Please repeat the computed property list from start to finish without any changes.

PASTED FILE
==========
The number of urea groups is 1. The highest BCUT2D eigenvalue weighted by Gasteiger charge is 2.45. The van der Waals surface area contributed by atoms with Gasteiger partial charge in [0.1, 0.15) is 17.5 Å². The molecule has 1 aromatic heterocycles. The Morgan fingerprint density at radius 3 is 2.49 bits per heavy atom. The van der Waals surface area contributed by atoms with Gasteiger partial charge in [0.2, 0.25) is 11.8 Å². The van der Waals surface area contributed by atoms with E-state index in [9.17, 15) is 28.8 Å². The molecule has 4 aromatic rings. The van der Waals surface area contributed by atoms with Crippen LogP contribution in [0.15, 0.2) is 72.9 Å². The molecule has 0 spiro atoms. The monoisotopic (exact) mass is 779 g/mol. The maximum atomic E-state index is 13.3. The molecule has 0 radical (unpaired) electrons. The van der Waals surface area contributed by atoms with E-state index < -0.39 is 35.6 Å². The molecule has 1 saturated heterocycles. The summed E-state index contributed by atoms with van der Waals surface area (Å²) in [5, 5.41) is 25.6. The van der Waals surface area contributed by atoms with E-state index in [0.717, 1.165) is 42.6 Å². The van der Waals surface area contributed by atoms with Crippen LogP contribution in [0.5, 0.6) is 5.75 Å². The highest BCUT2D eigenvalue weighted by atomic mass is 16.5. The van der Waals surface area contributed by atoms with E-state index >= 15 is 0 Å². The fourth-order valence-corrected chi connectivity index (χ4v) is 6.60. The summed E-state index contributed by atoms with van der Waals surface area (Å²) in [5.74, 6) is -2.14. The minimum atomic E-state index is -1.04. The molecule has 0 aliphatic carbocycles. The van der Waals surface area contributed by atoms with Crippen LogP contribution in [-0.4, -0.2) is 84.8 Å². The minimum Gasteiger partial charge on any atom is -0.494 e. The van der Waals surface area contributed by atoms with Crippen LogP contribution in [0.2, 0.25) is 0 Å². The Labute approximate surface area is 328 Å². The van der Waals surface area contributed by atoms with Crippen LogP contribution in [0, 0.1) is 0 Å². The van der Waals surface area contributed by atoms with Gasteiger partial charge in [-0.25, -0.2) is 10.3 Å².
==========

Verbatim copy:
The number of urea groups is 1. The highest BCUT2D eigenvalue weighted by Gasteiger charge is 2.45. The van der Waals surface area contributed by atoms with Gasteiger partial charge in [0.1, 0.15) is 17.5 Å². The molecule has 1 aromatic heterocycles. The Morgan fingerprint density at radius 3 is 2.49 bits per heavy atom. The van der Waals surface area contributed by atoms with Gasteiger partial charge in [0.2, 0.25) is 11.8 Å². The van der Waals surface area contributed by atoms with E-state index in [9.17, 15) is 28.8 Å². The molecule has 4 aromatic rings. The van der Waals surface area contributed by atoms with Crippen LogP contribution in [0.15, 0.2) is 72.9 Å². The molecule has 0 spiro atoms. The monoisotopic (exact) mass is 779 g/mol. The maximum atomic E-state index is 13.3. The molecule has 0 radical (unpaired) electrons. The van der Waals surface area contributed by atoms with E-state index < -0.39 is 35.6 Å². The molecule has 1 saturated heterocycles. The summed E-state index contributed by atoms with van der Waals surface area (Å²) in [5, 5.41) is 25.6. The van der Waals surface area contributed by atoms with E-state index in [0.717, 1.165) is 42.6 Å². The van der Waals surface area contributed by atoms with Crippen LogP contribution in [0.5, 0.6) is 5.75 Å². The highest BCUT2D eigenvalue weighted by atomic mass is 16.5. The van der Waals surface area contributed by atoms with E-state index >= 15 is 0 Å². The fourth-order valence-corrected chi connectivity index (χ4v) is 6.60. The summed E-state index contributed by atoms with van der Waals surface area (Å²) in [5.74, 6) is -2.14. The minimum atomic E-state index is -1.04. The molecule has 0 aliphatic carbocycles. The van der Waals surface area contributed by atoms with Crippen LogP contribution in [-0.4, -0.2) is 84.8 Å². The minimum Gasteiger partial charge on any atom is -0.494 e. The van der Waals surface area contributed by atoms with Crippen LogP contribution in [0.2, 0.25) is 0 Å². The Labute approximate surface area is 328 Å². The van der Waals surface area contributed by atoms with Crippen LogP contribution in [0, 0.1) is 0 Å². The van der Waals surface area contributed by atoms with Gasteiger partial charge in [-0.25, -0.2) is 10.3 Å².